Burning Bird Sets Fire to 17 Acres of Field Amid Drought

People walk in the pedestrian zone in the city center on March 12, 2012 in Rostock, Germany. A bird on fire reportedly started a huge blaze in the city's outskirts that took 50 fire fighters to put out. Carsten Koall/Getty Images

A bird in the hand may be worth two in the bush, but what about in a dry field? German authorities are counting the cost after one unfortunate avian that accidentally torched 17 acres of land in the country's north.

The animal was flying near the Baltic Sea coast, 100 miles east of Hamburg, when it struck an overhead electric line, caught fire and dropped onto a sub-baked field. The flora quickly went ablaze too, while the nearby railway power line linked to the cables that the bird had clipped began to short circuit.

The fire, in the Brinckmansdorf suburb of port city Rostock, Mecklenburg-Vorpommern state, spread to the equivalent of about 13 football fields of land according by preliminary estimates, requiring over 50 firefighters to combat it on Tuesday evening, the local fire department said on Facebook.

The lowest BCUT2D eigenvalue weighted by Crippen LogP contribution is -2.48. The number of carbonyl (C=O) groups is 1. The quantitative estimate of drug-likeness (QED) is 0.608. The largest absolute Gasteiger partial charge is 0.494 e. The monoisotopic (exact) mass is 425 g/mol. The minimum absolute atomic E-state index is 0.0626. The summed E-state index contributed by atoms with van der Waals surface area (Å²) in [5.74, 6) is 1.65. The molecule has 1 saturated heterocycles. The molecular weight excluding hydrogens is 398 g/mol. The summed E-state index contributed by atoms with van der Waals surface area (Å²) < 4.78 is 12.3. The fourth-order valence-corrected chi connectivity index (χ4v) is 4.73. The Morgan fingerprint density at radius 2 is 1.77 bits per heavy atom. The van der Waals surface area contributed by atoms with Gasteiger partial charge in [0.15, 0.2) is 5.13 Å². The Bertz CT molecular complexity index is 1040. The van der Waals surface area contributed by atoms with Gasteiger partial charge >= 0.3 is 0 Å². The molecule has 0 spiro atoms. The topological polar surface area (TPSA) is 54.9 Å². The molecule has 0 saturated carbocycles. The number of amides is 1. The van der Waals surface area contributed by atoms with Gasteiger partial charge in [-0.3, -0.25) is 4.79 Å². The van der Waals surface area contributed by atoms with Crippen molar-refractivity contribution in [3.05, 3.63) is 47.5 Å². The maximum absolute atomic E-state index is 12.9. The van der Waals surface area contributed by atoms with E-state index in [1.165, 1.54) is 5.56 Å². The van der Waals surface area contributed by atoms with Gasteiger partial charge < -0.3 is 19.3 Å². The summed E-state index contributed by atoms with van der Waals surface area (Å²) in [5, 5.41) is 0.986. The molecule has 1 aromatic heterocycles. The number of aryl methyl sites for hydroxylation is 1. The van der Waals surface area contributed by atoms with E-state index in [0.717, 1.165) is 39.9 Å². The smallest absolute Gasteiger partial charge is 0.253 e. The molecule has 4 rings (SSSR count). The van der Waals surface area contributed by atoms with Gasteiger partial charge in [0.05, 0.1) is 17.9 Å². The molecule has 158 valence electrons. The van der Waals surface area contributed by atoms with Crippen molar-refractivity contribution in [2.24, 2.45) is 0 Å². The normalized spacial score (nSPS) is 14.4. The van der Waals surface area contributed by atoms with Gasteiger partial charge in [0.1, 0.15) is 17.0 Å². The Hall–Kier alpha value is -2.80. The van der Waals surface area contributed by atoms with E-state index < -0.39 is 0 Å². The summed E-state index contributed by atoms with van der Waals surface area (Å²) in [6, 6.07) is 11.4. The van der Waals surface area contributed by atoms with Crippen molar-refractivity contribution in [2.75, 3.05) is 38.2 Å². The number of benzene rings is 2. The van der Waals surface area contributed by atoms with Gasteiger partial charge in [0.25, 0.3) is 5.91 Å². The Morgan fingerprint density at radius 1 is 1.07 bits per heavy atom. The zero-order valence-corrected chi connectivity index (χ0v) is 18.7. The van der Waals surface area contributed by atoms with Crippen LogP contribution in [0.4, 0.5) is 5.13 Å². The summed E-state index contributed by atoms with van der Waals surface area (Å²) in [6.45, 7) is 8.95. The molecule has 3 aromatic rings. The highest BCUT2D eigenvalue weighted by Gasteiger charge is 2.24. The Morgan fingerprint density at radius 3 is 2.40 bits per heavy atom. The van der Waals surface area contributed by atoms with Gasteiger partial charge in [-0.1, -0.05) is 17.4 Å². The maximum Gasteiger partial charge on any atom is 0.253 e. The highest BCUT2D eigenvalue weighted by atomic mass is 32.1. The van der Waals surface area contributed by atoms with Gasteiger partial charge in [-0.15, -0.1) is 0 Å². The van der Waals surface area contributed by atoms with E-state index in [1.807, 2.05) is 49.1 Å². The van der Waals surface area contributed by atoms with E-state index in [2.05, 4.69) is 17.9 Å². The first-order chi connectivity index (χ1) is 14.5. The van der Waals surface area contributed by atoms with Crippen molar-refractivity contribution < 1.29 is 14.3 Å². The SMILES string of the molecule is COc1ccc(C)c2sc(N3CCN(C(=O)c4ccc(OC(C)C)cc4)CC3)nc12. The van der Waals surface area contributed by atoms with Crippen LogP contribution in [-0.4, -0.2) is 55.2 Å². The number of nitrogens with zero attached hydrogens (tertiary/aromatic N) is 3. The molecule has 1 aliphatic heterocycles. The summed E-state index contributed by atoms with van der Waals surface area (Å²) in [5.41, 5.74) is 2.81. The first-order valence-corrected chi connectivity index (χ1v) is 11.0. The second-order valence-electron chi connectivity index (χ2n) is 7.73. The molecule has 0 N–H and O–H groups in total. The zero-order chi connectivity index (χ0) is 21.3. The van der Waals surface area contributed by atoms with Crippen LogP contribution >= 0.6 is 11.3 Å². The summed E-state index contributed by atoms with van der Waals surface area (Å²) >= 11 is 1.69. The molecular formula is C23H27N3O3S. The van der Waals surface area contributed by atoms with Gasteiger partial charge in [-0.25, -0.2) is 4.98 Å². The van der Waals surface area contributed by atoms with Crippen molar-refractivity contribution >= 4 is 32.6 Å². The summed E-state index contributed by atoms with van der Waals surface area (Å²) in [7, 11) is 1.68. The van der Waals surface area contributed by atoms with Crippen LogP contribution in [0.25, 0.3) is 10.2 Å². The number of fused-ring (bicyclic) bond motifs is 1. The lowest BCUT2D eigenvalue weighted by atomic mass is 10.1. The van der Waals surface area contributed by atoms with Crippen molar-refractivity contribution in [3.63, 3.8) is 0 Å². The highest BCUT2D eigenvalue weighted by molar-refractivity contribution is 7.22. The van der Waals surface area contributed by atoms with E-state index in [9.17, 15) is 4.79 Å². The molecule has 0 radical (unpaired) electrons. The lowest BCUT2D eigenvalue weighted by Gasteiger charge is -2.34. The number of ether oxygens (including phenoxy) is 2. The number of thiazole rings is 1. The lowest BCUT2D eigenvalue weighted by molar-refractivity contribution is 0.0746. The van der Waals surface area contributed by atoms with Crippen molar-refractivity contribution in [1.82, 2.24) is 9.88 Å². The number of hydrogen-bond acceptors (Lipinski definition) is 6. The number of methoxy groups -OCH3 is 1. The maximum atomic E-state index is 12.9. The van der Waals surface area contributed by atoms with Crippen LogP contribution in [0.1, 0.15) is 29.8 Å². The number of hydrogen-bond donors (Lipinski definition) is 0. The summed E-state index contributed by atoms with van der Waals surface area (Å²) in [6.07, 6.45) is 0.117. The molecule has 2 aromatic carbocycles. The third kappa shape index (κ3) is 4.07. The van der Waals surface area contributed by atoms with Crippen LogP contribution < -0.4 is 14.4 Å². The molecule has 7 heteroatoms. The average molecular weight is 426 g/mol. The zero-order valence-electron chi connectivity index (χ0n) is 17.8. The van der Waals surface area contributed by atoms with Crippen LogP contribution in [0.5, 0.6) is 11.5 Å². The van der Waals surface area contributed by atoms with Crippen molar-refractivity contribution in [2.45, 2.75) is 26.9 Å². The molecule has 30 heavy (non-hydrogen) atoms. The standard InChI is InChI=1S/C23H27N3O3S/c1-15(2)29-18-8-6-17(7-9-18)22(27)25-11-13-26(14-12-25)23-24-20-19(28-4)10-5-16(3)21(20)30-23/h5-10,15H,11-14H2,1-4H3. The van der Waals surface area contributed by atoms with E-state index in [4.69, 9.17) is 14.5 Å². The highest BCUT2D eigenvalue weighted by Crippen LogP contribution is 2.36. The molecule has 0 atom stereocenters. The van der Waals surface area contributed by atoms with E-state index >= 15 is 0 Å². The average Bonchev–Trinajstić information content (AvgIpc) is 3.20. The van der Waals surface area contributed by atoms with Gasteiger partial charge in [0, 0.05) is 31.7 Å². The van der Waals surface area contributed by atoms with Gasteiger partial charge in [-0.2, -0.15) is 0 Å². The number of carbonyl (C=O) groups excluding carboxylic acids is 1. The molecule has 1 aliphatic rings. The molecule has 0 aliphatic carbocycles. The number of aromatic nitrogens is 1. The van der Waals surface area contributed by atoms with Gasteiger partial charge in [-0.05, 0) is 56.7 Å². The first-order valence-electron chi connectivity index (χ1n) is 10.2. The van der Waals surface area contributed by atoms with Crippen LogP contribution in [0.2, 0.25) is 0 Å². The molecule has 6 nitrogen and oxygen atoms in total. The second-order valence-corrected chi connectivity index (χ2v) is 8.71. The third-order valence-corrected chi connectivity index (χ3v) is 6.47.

Authorities contained the fire by 8pm but are yet to calculate the amount of property damage caused, the Rostock police department, which assisted in the fire clearance, said in a statement. Nobody was hurt during the blaze, though authorities warned of impending traffic problems around the affected areas in the immediate aftermath.

The incident, although local, is the latest in a series of fires during an unwelcomingly dry start of summer in the country. All of Germany's northern regions are on high alert for inadvertent fires, as weeks without rainfall have elevated the risk across the majority of the country's territory.

The northeast of Germany in particular is on level five alert—the highest possible warning of possible forest or field fires—German broadcaster RTL reported after the incident in Rostock. This means forest authorities have the right to close large green areas from public access and may make preparations in case a fire does break out.

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It was one of two fires that raged in Germany's northeast between Tuesday afternoon and the early hours of Wednesday morning according, to the broadcaster. The Fläming Natural Park in the state of Saxony-Anhalt, southwest of Berlin, also experienced a blaze, though it too resulted in no injuries. The park fire, however, meant that the forest fire average for this year now exceeds 50 incidents, which is a huge increase compared to only nine for all of 2017, according to the local news service MDR.

German meteorologists have predicted some rainfall in the northeast later in the week, though forest authorities remain on high alert.